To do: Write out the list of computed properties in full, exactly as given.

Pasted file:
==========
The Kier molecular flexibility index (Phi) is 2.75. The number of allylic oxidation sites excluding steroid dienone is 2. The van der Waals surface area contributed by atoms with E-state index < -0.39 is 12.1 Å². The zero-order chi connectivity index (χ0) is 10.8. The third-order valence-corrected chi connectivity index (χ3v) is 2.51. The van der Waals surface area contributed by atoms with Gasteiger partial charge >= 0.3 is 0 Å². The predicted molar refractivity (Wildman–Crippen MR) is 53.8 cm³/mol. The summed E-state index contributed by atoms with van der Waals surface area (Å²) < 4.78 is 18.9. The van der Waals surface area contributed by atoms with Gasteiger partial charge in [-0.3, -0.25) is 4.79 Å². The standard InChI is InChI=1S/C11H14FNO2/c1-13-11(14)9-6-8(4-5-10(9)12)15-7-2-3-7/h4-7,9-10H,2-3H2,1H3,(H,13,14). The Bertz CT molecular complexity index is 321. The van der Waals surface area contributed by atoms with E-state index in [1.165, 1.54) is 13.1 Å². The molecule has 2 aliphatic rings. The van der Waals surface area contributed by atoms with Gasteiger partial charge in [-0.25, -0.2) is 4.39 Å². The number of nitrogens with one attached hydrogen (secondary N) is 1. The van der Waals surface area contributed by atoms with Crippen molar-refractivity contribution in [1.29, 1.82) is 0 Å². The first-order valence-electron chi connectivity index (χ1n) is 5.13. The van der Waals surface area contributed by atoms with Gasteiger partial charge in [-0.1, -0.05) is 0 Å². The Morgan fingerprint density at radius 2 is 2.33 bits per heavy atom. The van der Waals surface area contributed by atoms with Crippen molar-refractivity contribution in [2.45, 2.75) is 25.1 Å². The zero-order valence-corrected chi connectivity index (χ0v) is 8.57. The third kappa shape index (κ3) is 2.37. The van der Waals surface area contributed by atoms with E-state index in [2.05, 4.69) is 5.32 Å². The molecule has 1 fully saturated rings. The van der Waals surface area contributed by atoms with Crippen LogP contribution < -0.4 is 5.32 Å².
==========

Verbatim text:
The Kier molecular flexibility index (Phi) is 2.75. The number of allylic oxidation sites excluding steroid dienone is 2. The van der Waals surface area contributed by atoms with E-state index < -0.39 is 12.1 Å². The zero-order chi connectivity index (χ0) is 10.8. The third-order valence-corrected chi connectivity index (χ3v) is 2.51. The van der Waals surface area contributed by atoms with Gasteiger partial charge >= 0.3 is 0 Å². The predicted molar refractivity (Wildman–Crippen MR) is 53.8 cm³/mol. The summed E-state index contributed by atoms with van der Waals surface area (Å²) < 4.78 is 18.9. The van der Waals surface area contributed by atoms with Gasteiger partial charge in [-0.3, -0.25) is 4.79 Å². The standard InChI is InChI=1S/C11H14FNO2/c1-13-11(14)9-6-8(4-5-10(9)12)15-7-2-3-7/h4-7,9-10H,2-3H2,1H3,(H,13,14). The Bertz CT molecular complexity index is 321. The van der Waals surface area contributed by atoms with E-state index in [1.165, 1.54) is 13.1 Å². The molecule has 2 aliphatic rings. The van der Waals surface area contributed by atoms with Gasteiger partial charge in [-0.25, -0.2) is 4.39 Å². The number of nitrogens with one attached hydrogen (secondary N) is 1. The van der Waals surface area contributed by atoms with Crippen molar-refractivity contribution in [1.29, 1.82) is 0 Å². The first-order valence-electron chi connectivity index (χ1n) is 5.13. The van der Waals surface area contributed by atoms with Gasteiger partial charge in [-0.1, -0.05) is 0 Å². The Morgan fingerprint density at radius 2 is 2.33 bits per heavy atom. The van der Waals surface area contributed by atoms with Crippen molar-refractivity contribution in [2.45, 2.75) is 25.1 Å². The zero-order valence-corrected chi connectivity index (χ0v) is 8.57. The third kappa shape index (κ3) is 2.37. The van der Waals surface area contributed by atoms with E-state index in [2.05, 4.69) is 5.32 Å². The molecule has 1 fully saturated rings. The van der Waals surface area contributed by atoms with Crippen LogP contribution < -0.4 is 5.32 Å².